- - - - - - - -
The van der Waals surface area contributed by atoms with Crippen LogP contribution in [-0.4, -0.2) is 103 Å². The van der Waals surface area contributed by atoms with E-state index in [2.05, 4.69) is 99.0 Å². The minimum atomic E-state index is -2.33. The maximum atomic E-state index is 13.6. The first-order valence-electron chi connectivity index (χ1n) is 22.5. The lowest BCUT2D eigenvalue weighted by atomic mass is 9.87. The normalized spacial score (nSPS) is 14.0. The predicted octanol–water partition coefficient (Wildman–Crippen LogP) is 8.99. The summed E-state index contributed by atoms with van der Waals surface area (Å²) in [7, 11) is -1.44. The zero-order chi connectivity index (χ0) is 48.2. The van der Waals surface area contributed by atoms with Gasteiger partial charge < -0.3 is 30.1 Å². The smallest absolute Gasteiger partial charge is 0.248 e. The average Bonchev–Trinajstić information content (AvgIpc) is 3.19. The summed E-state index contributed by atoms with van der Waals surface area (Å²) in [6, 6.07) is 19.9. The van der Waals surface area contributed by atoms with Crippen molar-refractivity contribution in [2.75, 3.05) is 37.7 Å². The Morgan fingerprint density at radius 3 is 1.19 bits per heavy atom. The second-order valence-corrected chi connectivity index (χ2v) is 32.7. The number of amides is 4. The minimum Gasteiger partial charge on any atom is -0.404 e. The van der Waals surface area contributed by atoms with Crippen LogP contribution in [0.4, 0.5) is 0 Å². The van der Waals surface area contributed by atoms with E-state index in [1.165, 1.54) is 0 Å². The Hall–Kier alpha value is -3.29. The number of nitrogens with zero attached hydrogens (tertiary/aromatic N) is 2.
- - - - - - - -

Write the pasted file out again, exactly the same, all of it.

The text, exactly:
The van der Waals surface area contributed by atoms with Crippen LogP contribution in [-0.4, -0.2) is 103 Å². The van der Waals surface area contributed by atoms with E-state index in [2.05, 4.69) is 99.0 Å². The minimum atomic E-state index is -2.33. The maximum atomic E-state index is 13.6. The first-order valence-electron chi connectivity index (χ1n) is 22.5. The lowest BCUT2D eigenvalue weighted by atomic mass is 9.87. The normalized spacial score (nSPS) is 14.0. The predicted octanol–water partition coefficient (Wildman–Crippen LogP) is 8.99. The summed E-state index contributed by atoms with van der Waals surface area (Å²) in [7, 11) is -1.44. The zero-order chi connectivity index (χ0) is 48.2. The van der Waals surface area contributed by atoms with Gasteiger partial charge < -0.3 is 30.1 Å². The smallest absolute Gasteiger partial charge is 0.248 e. The average Bonchev–Trinajstić information content (AvgIpc) is 3.19. The summed E-state index contributed by atoms with van der Waals surface area (Å²) in [6, 6.07) is 19.9. The van der Waals surface area contributed by atoms with Crippen molar-refractivity contribution in [2.75, 3.05) is 37.7 Å². The Morgan fingerprint density at radius 3 is 1.19 bits per heavy atom. The second-order valence-corrected chi connectivity index (χ2v) is 32.7. The number of amides is 4. The minimum Gasteiger partial charge on any atom is -0.404 e. The van der Waals surface area contributed by atoms with Crippen LogP contribution in [0.4, 0.5) is 0 Å². The van der Waals surface area contributed by atoms with E-state index in [1.165, 1.54) is 0 Å². The Hall–Kier alpha value is -3.29. The number of nitrogens with zero attached hydrogens (tertiary/aromatic N) is 2.